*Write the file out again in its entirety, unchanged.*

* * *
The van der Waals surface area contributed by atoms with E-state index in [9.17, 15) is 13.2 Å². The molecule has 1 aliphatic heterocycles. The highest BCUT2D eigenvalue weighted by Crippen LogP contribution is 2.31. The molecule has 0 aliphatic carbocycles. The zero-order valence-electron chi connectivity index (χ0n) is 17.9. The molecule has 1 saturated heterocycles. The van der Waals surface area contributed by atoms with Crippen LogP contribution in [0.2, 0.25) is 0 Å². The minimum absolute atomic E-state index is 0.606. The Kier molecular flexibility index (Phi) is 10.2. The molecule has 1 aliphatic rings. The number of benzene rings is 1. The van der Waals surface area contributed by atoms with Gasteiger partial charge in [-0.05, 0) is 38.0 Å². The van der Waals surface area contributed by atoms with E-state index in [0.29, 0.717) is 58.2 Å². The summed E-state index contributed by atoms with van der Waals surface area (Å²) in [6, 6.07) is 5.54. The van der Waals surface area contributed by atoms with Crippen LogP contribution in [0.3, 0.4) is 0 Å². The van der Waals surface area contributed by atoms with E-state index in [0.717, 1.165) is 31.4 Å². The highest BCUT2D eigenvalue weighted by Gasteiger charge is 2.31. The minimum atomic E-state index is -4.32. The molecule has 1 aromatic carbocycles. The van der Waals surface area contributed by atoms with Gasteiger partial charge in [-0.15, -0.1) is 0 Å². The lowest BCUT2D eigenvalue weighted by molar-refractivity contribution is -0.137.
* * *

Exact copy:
The van der Waals surface area contributed by atoms with E-state index in [9.17, 15) is 13.2 Å². The molecule has 1 aliphatic heterocycles. The highest BCUT2D eigenvalue weighted by Crippen LogP contribution is 2.31. The molecule has 0 aliphatic carbocycles. The zero-order valence-electron chi connectivity index (χ0n) is 17.9. The molecule has 1 saturated heterocycles. The van der Waals surface area contributed by atoms with Crippen LogP contribution in [0.2, 0.25) is 0 Å². The minimum absolute atomic E-state index is 0.606. The Kier molecular flexibility index (Phi) is 10.2. The molecule has 1 aliphatic rings. The number of benzene rings is 1. The van der Waals surface area contributed by atoms with Gasteiger partial charge in [-0.05, 0) is 38.0 Å². The van der Waals surface area contributed by atoms with E-state index in [0.29, 0.717) is 58.2 Å². The summed E-state index contributed by atoms with van der Waals surface area (Å²) in [6, 6.07) is 5.54. The van der Waals surface area contributed by atoms with Crippen LogP contribution in [0.3, 0.4) is 0 Å². The van der Waals surface area contributed by atoms with E-state index in [0.717, 1.165) is 31.4 Å². The highest BCUT2D eigenvalue weighted by Gasteiger charge is 2.31. The minimum atomic E-state index is -4.32. The molecule has 1 aromatic carbocycles. The van der Waals surface area contributed by atoms with Gasteiger partial charge in [-0.15, -0.1) is 0 Å². The lowest BCUT2D eigenvalue weighted by molar-refractivity contribution is -0.137.